Many of the Encounters that a group of adventurers will experience will involve battling with opponents using weapons, magic, and various abilities and skills. From a rules standpoint, Combat is, understandably, the most structured part of the game.

Combat takes place in a series of Rounds; in each Round, every participant in the combat will have an opportunity to do things - they will take their Combat Turn. Determining the order in which players and gamemasters take their turns, and the types of actions they may perform during these turns, is described below.


A single d6 is rolled to determine initiative at the beginning of each Combat Turn. On a 1-3, the enemies, controlled by the Gamemaster, go first. On a 4-6, the Player Characters go first. Each "side" can determine what order their members wish to act in, and this can change each turn. This hopefully encourages team tactical planning.

The Combat Turn

During your turn, you can Move, and you can Act. When Moving, you can move up to your "speed" value. Acting includes retrieving an item from your backpack (such as a spellbook), making an attack, or casting a spell. Weapons or items that are already in hand, or that are worn in a scabbard, sheath, bandolier or other "quick grab" contrivance do not require a separate action to be readied; you can draw a sword and strike with it in as a single action. Re-sheathing a weapon, however, does require an action. (Alternatively, you can simply drop one weapon on the ground and draw another.)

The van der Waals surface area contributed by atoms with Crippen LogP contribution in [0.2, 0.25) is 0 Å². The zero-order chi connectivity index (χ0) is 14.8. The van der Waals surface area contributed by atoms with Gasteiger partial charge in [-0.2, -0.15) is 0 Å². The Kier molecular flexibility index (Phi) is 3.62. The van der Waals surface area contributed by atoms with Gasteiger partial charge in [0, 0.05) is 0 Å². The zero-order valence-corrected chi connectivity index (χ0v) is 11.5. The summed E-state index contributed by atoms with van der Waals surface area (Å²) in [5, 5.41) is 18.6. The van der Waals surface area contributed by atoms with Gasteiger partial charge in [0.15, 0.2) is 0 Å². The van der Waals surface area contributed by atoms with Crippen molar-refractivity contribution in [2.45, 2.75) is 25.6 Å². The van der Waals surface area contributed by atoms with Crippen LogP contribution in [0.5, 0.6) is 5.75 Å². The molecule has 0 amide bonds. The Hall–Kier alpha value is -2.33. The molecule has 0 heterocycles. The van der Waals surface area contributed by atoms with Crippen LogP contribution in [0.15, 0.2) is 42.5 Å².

Melee vs Ranged Combat

Combatants standing more or less toe-to-toe and swinging weapons at each other are said to be in Melee combat. Typically, melee combat requires that the opponents be adjacent to one another (though the use of a weapon with exceptionally long reach may modify this somewhat.) Weapons used in meleee combat are hand-held, or are a natural part of the combatant. Melee combat typically relies on brute strength; this is reflected by the use of the STR bonus to enhance damage. Sometimes, though, it can rely on agility, finesse, and precision use of a weapon; in these cases a DEX bonus may be used instead.